When I think about pawn shops, I imagine them as places where people who are down on their luck go to sell a precious object out of desperation. Or maybe the deals are less a sacrifice and more a shady transaction that involves items of questionable ownership. Theyre sad, dark, little spaces where nervous people pass items through small windows to scary men who make them bad deals, right?

OK, so Ive watched too many bad movies where pawn shops and their owners appear in scenes on the seedy side of town. Apparently, the opposite is true. Pawn shops are sites of historical learning and fine, upstanding places to buy and sell. Who knew? The History Channel did. They had the vision and the clever series title naming skills to see that pawn shops are not only an opportunity for educational reality TV but solid family entertainment as well. The result is Pawn Stars, a series now in its third season that follows the deals made at the Gold & Silver Pawn Shop outside Las Vegas.

The stars of this pawn shop are three generations of the Harrison family. Richard is the grandfather who oversees things and waivers between general old-man grumpiness and more specific thats not how they did it in my day old-man grumpiness. If Pawn Stars were a western, he would be cast as the retired sheriff or gruff elder statesman former mayor. Richards son is Rick. A nice-but-not-a-pushover deal-maker whose informative side-interviews about the items people bring to sell suggest that hes either super knowledgable about all parts of American history or good at memorizing the notes that the shows producers most likely pass along. I like Rick because he looks like an extra from The Sopranos but gets excited about battleship schematics from WWII. Rounding out the family is Corey, Ricks son. Corey is a straightforward broker who usually deals with the popular culture items like film memorabilia. Hes history-lite to Ricks history 101. There is also a non-Harrison family member called Chumlee who looks like his nickname sounds. His main function seems to be as Pawn Stars comic relief.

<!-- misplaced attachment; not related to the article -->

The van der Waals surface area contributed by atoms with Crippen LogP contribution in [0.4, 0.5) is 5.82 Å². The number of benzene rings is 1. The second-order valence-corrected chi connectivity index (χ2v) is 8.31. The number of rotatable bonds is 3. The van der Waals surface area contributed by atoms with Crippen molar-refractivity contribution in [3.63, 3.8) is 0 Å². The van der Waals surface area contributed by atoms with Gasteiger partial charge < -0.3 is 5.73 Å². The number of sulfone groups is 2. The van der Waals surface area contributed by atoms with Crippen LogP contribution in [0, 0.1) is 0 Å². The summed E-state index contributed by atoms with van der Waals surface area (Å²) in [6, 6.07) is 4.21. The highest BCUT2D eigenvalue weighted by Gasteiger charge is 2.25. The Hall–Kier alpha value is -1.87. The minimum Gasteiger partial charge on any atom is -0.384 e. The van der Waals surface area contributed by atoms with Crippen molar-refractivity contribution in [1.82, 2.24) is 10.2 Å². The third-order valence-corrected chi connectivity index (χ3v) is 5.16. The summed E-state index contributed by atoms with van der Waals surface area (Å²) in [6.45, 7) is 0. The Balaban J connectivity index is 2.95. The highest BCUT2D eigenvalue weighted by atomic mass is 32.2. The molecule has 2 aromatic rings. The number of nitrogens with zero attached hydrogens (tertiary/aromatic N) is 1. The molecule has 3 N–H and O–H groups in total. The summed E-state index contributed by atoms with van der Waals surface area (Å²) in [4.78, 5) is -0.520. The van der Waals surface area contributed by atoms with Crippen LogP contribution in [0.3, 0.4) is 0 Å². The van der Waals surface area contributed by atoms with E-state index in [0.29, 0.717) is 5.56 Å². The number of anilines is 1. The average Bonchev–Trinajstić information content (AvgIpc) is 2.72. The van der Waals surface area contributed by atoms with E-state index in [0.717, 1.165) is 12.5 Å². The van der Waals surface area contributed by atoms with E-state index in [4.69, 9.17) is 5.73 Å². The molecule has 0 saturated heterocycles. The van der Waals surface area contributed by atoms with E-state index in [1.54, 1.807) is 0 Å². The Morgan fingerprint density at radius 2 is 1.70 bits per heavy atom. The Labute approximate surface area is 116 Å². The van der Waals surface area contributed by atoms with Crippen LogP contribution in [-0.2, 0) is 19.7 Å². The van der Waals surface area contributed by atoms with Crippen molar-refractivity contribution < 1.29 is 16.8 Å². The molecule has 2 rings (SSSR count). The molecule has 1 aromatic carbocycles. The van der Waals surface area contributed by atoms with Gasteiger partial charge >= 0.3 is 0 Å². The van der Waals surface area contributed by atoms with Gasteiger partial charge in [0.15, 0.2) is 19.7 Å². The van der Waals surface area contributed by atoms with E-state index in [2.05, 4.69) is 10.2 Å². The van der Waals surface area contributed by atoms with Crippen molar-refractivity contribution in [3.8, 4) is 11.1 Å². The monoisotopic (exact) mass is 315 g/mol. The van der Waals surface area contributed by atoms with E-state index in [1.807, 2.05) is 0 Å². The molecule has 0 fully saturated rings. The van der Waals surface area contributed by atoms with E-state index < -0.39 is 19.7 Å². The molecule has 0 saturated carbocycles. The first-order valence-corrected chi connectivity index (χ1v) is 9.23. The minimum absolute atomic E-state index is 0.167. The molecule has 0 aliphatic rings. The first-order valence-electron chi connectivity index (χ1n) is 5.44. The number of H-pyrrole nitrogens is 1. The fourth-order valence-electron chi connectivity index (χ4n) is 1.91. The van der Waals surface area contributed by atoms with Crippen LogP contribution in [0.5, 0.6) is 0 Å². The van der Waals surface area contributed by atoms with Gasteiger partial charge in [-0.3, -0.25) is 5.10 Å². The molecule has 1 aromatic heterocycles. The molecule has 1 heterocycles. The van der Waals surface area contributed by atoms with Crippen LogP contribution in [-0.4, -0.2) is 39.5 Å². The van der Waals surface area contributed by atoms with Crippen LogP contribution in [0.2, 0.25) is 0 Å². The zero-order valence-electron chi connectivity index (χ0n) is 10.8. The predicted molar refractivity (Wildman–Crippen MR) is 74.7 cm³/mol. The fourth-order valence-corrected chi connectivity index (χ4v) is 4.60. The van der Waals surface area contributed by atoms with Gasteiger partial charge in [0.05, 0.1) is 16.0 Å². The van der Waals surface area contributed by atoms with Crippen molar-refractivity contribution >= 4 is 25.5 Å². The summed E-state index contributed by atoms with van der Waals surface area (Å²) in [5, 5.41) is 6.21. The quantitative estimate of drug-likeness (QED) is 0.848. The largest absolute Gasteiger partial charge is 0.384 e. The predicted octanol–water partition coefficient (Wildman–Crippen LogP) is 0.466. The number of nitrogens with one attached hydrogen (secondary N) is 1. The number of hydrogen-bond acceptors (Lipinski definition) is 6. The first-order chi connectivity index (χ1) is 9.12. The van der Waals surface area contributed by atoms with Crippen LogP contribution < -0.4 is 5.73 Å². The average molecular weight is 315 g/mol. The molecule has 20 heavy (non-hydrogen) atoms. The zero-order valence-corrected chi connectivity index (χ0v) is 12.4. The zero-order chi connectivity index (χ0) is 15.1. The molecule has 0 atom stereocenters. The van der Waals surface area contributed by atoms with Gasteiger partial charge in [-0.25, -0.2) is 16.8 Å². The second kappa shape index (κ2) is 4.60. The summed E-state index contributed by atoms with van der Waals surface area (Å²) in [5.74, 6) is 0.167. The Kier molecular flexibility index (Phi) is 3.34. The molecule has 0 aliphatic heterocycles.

Ive learned things from this series which I suppose is the point of any show on the History Channel. But Ricks lessons on the items he assesses are balanced with experts who are called in to answer the all important question of: Whats it worth? which, lets be honest, is the best part. Its fun to watch sellers try to keep a poker face when asking to be paid thousands of dollars for something we know (thanks to their side interviews to the camera) they will actually sell for a few hundred.

If pawn shops were ever in need of an image overhaul to anyone but me, this series does a good job of rebranding them. Turns out they arent dark or sad spaces of desperation at all but rather pleasant places that can help make ends meet. And if by watching the Harrison family run their business, you learn something about knives used during the civil war or how carpenters stored their tools in 1907, all the better.

Pawn Stars is on Mondays at 10 p.m. EST.

Melissa Crawley is the author of Mr. Sorkin Goes to Washington: Shaping the President on Televisions The West Wing. She has a PhD in media studies and is a member of the Television Critics Association. To comment on Stay Tuned, email her at staytuned@outlook.com or follow her on Twitter at @MelissaCrawley.